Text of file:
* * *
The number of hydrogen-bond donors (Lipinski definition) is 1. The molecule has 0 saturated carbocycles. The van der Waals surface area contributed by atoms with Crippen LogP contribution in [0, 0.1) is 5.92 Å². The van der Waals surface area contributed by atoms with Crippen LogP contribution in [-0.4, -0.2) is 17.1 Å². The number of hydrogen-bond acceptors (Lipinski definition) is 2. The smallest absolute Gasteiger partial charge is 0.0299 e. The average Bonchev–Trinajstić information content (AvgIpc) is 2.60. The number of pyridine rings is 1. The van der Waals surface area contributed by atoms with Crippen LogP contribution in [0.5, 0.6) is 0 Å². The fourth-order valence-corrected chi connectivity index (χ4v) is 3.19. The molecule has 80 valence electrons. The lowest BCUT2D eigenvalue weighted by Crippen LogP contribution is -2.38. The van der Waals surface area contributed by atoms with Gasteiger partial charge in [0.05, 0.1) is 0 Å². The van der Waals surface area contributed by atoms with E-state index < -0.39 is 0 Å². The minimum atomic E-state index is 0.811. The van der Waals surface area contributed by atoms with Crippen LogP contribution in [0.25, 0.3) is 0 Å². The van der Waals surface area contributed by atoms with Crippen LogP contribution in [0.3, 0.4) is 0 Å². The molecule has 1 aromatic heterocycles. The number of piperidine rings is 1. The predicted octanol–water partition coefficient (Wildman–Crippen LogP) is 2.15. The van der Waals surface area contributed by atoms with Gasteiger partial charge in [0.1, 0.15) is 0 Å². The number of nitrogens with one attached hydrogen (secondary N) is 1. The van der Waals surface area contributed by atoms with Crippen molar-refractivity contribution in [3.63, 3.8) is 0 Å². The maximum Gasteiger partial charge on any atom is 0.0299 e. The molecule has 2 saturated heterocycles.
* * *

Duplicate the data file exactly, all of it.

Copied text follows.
The number of hydrogen-bond donors (Lipinski definition) is 1. The molecule has 0 saturated carbocycles. The van der Waals surface area contributed by atoms with Crippen LogP contribution in [0, 0.1) is 5.92 Å². The van der Waals surface area contributed by atoms with Crippen LogP contribution in [-0.4, -0.2) is 17.1 Å². The number of hydrogen-bond acceptors (Lipinski definition) is 2. The smallest absolute Gasteiger partial charge is 0.0299 e. The average Bonchev–Trinajstić information content (AvgIpc) is 2.60. The number of pyridine rings is 1. The van der Waals surface area contributed by atoms with Crippen LogP contribution in [0.5, 0.6) is 0 Å². The fourth-order valence-corrected chi connectivity index (χ4v) is 3.19. The molecule has 80 valence electrons. The lowest BCUT2D eigenvalue weighted by Crippen LogP contribution is -2.38. The van der Waals surface area contributed by atoms with Gasteiger partial charge in [0.05, 0.1) is 0 Å². The van der Waals surface area contributed by atoms with E-state index < -0.39 is 0 Å². The minimum atomic E-state index is 0.811. The van der Waals surface area contributed by atoms with Crippen LogP contribution in [0.25, 0.3) is 0 Å². The van der Waals surface area contributed by atoms with Crippen LogP contribution in [0.3, 0.4) is 0 Å². The molecule has 1 aromatic heterocycles. The number of piperidine rings is 1. The predicted octanol–water partition coefficient (Wildman–Crippen LogP) is 2.15. The van der Waals surface area contributed by atoms with Gasteiger partial charge in [0.1, 0.15) is 0 Å². The number of nitrogens with one attached hydrogen (secondary N) is 1. The van der Waals surface area contributed by atoms with Crippen molar-refractivity contribution in [3.63, 3.8) is 0 Å². The maximum Gasteiger partial charge on any atom is 0.0299 e. The molecule has 2 saturated heterocycles.